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Animation Industry & Fans Offer Heartfelt Send-Off to Ghibli's Isao Takahata

posted on 2018-04-06 13:45 EDT by Lynzee Loveridge
"I'm really grateful to you. Mr. Takahata is the world's greatest animation director and forever my teacher." - director Yoshiaki Nishimura

One of the anime's industry's brightest stars left us yesterday. Ghibli co-founder Isao Takahata, the director of the emotionally powerful films Grave of the Fireflies and The Tale of the Princess Kaguya, died on Thursday due to lung cancer at the age of 82. His friends, family, colleagues, and fans continue to mourn the loss.

Studio Ponoc (Mary and The Witch's Flower) founder and Ghibli alumni Yoshiaki Nishimura spoke about Takahata's death on Friday. He said, "Mr. Takahata gave me some of my richest life experiences. Meeting him, passing time, talking, laughing, even getting angry together. I'll never forget how we delighted in the joy of making films together and his boundless passion for movies and peace. I'm really grateful to you. Mr. Takahata is the world's greatest animation director and forever my teacher."

The Tale of the Princess Kaguya star and actress Aki Asakura also recalled her fond memories for the director. She said, "I thought I would get to hear a lot more stories with his gentle voice. It's a shame. I'm overwhelmed with loneliness. You've been like a shining star in my heart ever since I met you. Even though I feel worried, I've always found courage when I think that someday, surely, I will definitely meet that light. I can't forget your quiet eyes peering at the monitor during The Tale of Princess Kaguya and I cry when I remember your soft smile during the preview screening. Please have a good rest and I'm praying for your soul from the bottom of my heart."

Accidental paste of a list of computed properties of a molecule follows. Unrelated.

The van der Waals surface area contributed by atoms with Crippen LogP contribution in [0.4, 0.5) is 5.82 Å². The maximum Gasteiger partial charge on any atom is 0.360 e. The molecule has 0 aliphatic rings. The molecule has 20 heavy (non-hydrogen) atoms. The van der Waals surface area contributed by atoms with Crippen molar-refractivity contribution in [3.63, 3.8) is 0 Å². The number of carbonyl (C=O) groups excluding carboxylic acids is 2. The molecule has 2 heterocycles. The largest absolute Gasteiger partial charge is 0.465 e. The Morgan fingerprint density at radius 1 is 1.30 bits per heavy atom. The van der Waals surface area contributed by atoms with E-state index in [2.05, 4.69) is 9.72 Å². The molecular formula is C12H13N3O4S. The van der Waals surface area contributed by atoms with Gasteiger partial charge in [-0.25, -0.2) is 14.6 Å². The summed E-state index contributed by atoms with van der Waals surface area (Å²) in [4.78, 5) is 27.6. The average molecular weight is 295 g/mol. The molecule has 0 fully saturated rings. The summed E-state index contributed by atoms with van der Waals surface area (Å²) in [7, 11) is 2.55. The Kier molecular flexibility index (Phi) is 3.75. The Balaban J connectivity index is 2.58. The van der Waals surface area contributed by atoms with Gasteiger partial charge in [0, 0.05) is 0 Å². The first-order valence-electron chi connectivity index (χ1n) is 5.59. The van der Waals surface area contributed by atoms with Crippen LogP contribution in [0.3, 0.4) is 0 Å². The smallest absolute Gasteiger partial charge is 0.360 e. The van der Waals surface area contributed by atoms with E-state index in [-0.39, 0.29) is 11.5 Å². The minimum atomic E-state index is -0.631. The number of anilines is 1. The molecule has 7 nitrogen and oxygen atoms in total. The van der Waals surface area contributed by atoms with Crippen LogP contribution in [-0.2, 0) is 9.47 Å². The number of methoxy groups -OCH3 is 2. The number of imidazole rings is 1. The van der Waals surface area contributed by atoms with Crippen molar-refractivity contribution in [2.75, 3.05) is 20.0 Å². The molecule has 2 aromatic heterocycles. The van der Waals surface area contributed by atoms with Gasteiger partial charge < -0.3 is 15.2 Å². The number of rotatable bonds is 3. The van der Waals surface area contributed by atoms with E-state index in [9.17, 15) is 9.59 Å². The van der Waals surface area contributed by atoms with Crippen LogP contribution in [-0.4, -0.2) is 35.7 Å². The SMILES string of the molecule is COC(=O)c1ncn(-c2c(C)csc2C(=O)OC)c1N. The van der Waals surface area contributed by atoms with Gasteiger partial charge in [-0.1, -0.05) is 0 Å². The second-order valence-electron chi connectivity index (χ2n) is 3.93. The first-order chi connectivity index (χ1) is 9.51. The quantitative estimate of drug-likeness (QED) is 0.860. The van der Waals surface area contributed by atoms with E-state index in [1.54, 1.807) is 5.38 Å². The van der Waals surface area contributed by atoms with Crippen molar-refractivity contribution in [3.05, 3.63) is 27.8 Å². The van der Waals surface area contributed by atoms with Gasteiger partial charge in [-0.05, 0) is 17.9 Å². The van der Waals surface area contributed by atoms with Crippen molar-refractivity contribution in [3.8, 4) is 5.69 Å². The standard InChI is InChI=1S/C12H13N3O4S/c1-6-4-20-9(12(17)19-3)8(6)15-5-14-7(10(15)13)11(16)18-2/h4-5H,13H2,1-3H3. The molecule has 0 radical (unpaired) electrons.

Asakura was chosen as the heroine of Takahata's final feature film from hundreds of auditions.

Director and writer Shunji Iwai (The Case of Hana & Alice, Fireworks, Should We See It from the Side or the Bottom?) wrote his feelings on Twitter and credited Takahata for getting him started in the industry.

"I got the opportunity to listen to Isao Takahata speak in college, which also became my starting point. Even when he created challenging animation, it had a precious story. The last time we spoke, he talked about Kenji Miyazawa [Fairy Tales Park] in Hanamaki...The master of the anime world was a far bigger presence than me. I pray for your soul."

The Tale of Princess Kaguya theme song singer Kazumi Nikaido wrote her feelings about the news via SNS. "I heard this morning from my husband who saw the news via a news program that Takahata has gone on to Nirvana. Although I had considered this day would come several times, I still thought this future would never come and yet this is how it happened. It's raining."

Artist Yoshitomo Nara, who had a close relationship with Takahata up to his passing said, "Mr. Takahata, thank you for the unforgettable work. It is a great treasure that I got to know you."